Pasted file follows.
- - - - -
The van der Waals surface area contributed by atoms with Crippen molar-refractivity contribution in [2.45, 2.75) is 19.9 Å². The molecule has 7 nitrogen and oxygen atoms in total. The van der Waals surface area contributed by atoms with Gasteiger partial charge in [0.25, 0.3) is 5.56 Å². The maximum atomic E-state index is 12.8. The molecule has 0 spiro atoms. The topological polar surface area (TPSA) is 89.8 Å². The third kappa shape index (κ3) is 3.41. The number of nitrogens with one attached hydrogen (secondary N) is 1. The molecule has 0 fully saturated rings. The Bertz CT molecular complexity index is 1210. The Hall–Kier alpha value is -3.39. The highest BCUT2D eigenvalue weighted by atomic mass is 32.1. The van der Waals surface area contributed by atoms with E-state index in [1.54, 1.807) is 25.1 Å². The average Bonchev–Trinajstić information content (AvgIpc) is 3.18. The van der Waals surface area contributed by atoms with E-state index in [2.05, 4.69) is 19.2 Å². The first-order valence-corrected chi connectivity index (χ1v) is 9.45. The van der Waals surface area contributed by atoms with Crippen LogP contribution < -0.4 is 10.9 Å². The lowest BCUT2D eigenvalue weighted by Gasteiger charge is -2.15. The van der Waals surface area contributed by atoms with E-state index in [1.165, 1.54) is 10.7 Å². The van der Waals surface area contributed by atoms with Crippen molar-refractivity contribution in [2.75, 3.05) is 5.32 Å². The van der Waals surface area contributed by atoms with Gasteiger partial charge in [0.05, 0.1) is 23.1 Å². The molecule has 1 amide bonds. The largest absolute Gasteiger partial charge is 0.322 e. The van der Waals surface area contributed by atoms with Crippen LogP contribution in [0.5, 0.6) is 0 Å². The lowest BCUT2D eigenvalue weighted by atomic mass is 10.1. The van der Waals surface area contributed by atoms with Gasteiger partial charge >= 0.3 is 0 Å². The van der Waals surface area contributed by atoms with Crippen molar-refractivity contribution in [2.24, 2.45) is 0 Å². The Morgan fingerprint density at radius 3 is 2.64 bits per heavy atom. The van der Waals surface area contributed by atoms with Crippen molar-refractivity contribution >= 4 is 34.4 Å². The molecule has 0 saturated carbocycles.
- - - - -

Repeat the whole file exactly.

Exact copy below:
The van der Waals surface area contributed by atoms with Crippen molar-refractivity contribution in [2.45, 2.75) is 19.9 Å². The molecule has 7 nitrogen and oxygen atoms in total. The van der Waals surface area contributed by atoms with Gasteiger partial charge in [0.25, 0.3) is 5.56 Å². The maximum atomic E-state index is 12.8. The molecule has 0 spiro atoms. The topological polar surface area (TPSA) is 89.8 Å². The third kappa shape index (κ3) is 3.41. The number of nitrogens with one attached hydrogen (secondary N) is 1. The molecule has 0 fully saturated rings. The Bertz CT molecular complexity index is 1210. The Hall–Kier alpha value is -3.39. The highest BCUT2D eigenvalue weighted by atomic mass is 32.1. The van der Waals surface area contributed by atoms with E-state index in [1.54, 1.807) is 25.1 Å². The average Bonchev–Trinajstić information content (AvgIpc) is 3.18. The van der Waals surface area contributed by atoms with E-state index in [2.05, 4.69) is 19.2 Å². The first-order valence-corrected chi connectivity index (χ1v) is 9.45. The van der Waals surface area contributed by atoms with Crippen LogP contribution < -0.4 is 10.9 Å². The lowest BCUT2D eigenvalue weighted by Gasteiger charge is -2.15. The van der Waals surface area contributed by atoms with E-state index in [1.165, 1.54) is 10.7 Å². The van der Waals surface area contributed by atoms with Crippen molar-refractivity contribution in [2.75, 3.05) is 5.32 Å². The van der Waals surface area contributed by atoms with Gasteiger partial charge in [0.05, 0.1) is 23.1 Å². The molecule has 1 amide bonds. The largest absolute Gasteiger partial charge is 0.322 e. The van der Waals surface area contributed by atoms with Crippen LogP contribution in [0.5, 0.6) is 0 Å². The lowest BCUT2D eigenvalue weighted by atomic mass is 10.1. The van der Waals surface area contributed by atoms with Gasteiger partial charge >= 0.3 is 0 Å². The van der Waals surface area contributed by atoms with Crippen molar-refractivity contribution in [2.24, 2.45) is 0 Å². The Morgan fingerprint density at radius 3 is 2.64 bits per heavy atom. The van der Waals surface area contributed by atoms with Crippen molar-refractivity contribution >= 4 is 34.4 Å². The molecule has 0 saturated carbocycles.